Transportation ($/t; wet)



Total ($/t; wet)



Value at stump ($/t; wet)



Value at stump ($/ha)



Source: Gromer et al., 1989

In terms of socio-economic aspects, Malaysia has a reforestation programme involving rural populations implementing community forestry or agroforestry projects. However, in the choice of indigenous tree species, local fruits trees and Acacia mangium are preferred. This programme helps to check the spread of shifting cultivation within the Permanent Forest Estate and assists in rural community development by planting more of selected tree species.


Malaysia has adopted the forest plantation approach as a strategy to overcome two basic wood supply problems that are predicted for the late nineteen nineties. These are: short falls in supply of logs from natural forests for domestic requirements, and the need to establish short rotation wood resource for wood chips to supply domestic chipboard, fibreboard, pulp and paper mills, and various other reconstituted wood product mills.

The Forest Plantation Project was launched in 1992 to avoid the possibility of a shortage of timber and timber products due to population growth and the basic wood supply problems mentioned. The aim is of growing and supplying general utility timber to meet the expected increase in the domestic market. The forest plantations are established to realise the following objectives:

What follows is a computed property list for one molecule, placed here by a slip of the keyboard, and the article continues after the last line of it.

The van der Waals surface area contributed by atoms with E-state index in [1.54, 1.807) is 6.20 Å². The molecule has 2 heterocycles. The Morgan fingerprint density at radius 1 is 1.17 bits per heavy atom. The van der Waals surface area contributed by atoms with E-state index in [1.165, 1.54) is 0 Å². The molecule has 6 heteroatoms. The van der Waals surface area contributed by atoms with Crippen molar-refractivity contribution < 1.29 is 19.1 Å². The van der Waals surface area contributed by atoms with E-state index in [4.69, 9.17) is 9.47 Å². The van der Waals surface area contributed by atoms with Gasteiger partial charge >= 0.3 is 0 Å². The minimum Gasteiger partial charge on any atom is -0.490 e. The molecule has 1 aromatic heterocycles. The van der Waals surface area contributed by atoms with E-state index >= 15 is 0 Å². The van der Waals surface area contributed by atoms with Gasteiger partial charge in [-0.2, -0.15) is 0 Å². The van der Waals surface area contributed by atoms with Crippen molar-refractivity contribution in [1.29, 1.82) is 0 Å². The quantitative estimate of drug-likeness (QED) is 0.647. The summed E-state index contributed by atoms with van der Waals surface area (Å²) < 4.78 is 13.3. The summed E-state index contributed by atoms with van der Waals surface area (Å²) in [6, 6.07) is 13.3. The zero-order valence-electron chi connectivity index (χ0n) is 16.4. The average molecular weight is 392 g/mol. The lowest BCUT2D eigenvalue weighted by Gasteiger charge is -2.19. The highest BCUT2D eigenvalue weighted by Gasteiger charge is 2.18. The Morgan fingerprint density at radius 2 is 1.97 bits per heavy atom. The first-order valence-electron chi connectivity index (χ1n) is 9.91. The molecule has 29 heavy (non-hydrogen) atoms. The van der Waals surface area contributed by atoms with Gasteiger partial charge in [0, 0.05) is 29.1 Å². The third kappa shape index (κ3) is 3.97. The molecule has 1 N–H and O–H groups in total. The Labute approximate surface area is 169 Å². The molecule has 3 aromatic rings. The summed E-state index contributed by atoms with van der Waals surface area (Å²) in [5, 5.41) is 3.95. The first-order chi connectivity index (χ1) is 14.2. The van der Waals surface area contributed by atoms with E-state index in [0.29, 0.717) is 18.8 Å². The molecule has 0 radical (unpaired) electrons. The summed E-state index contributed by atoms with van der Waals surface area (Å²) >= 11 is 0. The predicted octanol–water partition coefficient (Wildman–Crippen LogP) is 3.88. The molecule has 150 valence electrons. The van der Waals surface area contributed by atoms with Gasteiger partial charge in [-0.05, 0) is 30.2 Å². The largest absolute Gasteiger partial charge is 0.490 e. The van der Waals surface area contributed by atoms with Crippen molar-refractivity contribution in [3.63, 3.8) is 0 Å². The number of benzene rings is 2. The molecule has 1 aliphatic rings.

The project plans to establish plantations on a 15 year rotation of fast growing hard-woods species as Acacia mangium, Gmelina arborea and Paraserianthes falcataria. The choice of these species was based on the following criteria:

Eucalyptus deglupta was one of the species before its planting was stopped in 1982 due to lower growth rate in Malaysian conditions compared to other species.


Malaysia’s experience in forest plantation development is confined to the activities carried out by the Government agencies in Peninsular Malaysia, Sabah and to certain extent in Sarawak; except in the case of one joint venture project in Sabah. The achievement of approximately 110,000 ha of established forest plantation is far short of targets set for Peninsular Malaysia and Sabah. At current rate of progress in plantation establishment, it is envisaged that 50% of the overall establishment target will be achieved by the end of the Sixth Malaysia Plan (1991-95) in Peninsular Malaysia (Mohamed, 1992). The current status of forest plantation development in Sabah is insufficient to sustain the supply of wood resources. With the fast depletion of the natural forest resources, plantation forestry will be the next best alternative to meet this shortfall in the future.

Wider participation of private investors in forest plantation development is clearly needed. With the Government policies on Malaysia Incorporated and privatization, private sectors are regarded as partners in national development. The Government is keen to share its knowledge and experience in forest plantation development with the private sector. It is suggested that private sector concerns capitalize on the incentive schemes presently provided by the Government to establish private forest plantations.

The Government takes a very serious view on this matter by providing assistance to the private sectors to solve problems pertaining to land tenure, capital investment, incentives with respect to taxation and R&D backup.